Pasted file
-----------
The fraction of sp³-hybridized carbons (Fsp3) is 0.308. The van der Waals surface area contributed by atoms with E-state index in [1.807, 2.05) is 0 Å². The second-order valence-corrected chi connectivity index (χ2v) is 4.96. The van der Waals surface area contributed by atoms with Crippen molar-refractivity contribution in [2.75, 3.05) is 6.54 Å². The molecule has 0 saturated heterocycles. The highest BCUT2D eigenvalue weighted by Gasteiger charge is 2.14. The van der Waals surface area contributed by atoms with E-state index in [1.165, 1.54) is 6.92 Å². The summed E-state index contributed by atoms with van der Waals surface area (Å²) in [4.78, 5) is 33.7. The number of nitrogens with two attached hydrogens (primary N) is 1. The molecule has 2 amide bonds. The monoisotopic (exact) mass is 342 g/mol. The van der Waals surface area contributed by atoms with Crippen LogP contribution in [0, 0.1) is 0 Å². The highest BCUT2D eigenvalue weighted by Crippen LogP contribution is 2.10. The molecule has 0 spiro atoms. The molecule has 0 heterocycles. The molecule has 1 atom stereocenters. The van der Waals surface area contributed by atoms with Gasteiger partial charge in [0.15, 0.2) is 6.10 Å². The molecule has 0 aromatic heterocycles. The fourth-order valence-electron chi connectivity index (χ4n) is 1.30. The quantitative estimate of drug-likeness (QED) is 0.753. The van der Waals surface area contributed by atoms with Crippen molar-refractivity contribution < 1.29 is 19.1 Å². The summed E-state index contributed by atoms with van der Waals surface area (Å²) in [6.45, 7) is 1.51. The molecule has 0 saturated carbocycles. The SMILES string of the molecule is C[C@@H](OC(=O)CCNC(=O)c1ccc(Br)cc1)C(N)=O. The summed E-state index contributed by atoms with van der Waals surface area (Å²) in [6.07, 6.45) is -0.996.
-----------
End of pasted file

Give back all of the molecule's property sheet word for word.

The fraction of sp³-hybridized carbons (Fsp3) is 0.308. The van der Waals surface area contributed by atoms with E-state index in [1.807, 2.05) is 0 Å². The second-order valence-corrected chi connectivity index (χ2v) is 4.96. The van der Waals surface area contributed by atoms with Crippen molar-refractivity contribution in [2.75, 3.05) is 6.54 Å². The molecule has 0 saturated heterocycles. The highest BCUT2D eigenvalue weighted by Gasteiger charge is 2.14. The van der Waals surface area contributed by atoms with E-state index in [1.165, 1.54) is 6.92 Å². The summed E-state index contributed by atoms with van der Waals surface area (Å²) in [4.78, 5) is 33.7. The number of nitrogens with two attached hydrogens (primary N) is 1. The molecule has 2 amide bonds. The monoisotopic (exact) mass is 342 g/mol. The van der Waals surface area contributed by atoms with Crippen LogP contribution in [0, 0.1) is 0 Å². The highest BCUT2D eigenvalue weighted by Crippen LogP contribution is 2.10. The molecule has 0 spiro atoms. The molecule has 0 heterocycles. The molecule has 1 atom stereocenters. The van der Waals surface area contributed by atoms with Gasteiger partial charge in [0.15, 0.2) is 6.10 Å². The molecule has 0 aromatic heterocycles. The fourth-order valence-electron chi connectivity index (χ4n) is 1.30. The quantitative estimate of drug-likeness (QED) is 0.753. The van der Waals surface area contributed by atoms with Crippen molar-refractivity contribution < 1.29 is 19.1 Å². The summed E-state index contributed by atoms with van der Waals surface area (Å²) in [6.45, 7) is 1.51. The molecule has 0 saturated carbocycles. The SMILES string of the molecule is C[C@@H](OC(=O)CCNC(=O)c1ccc(Br)cc1)C(N)=O. The summed E-state index contributed by atoms with van der Waals surface area (Å²) in [6.07, 6.45) is -0.996.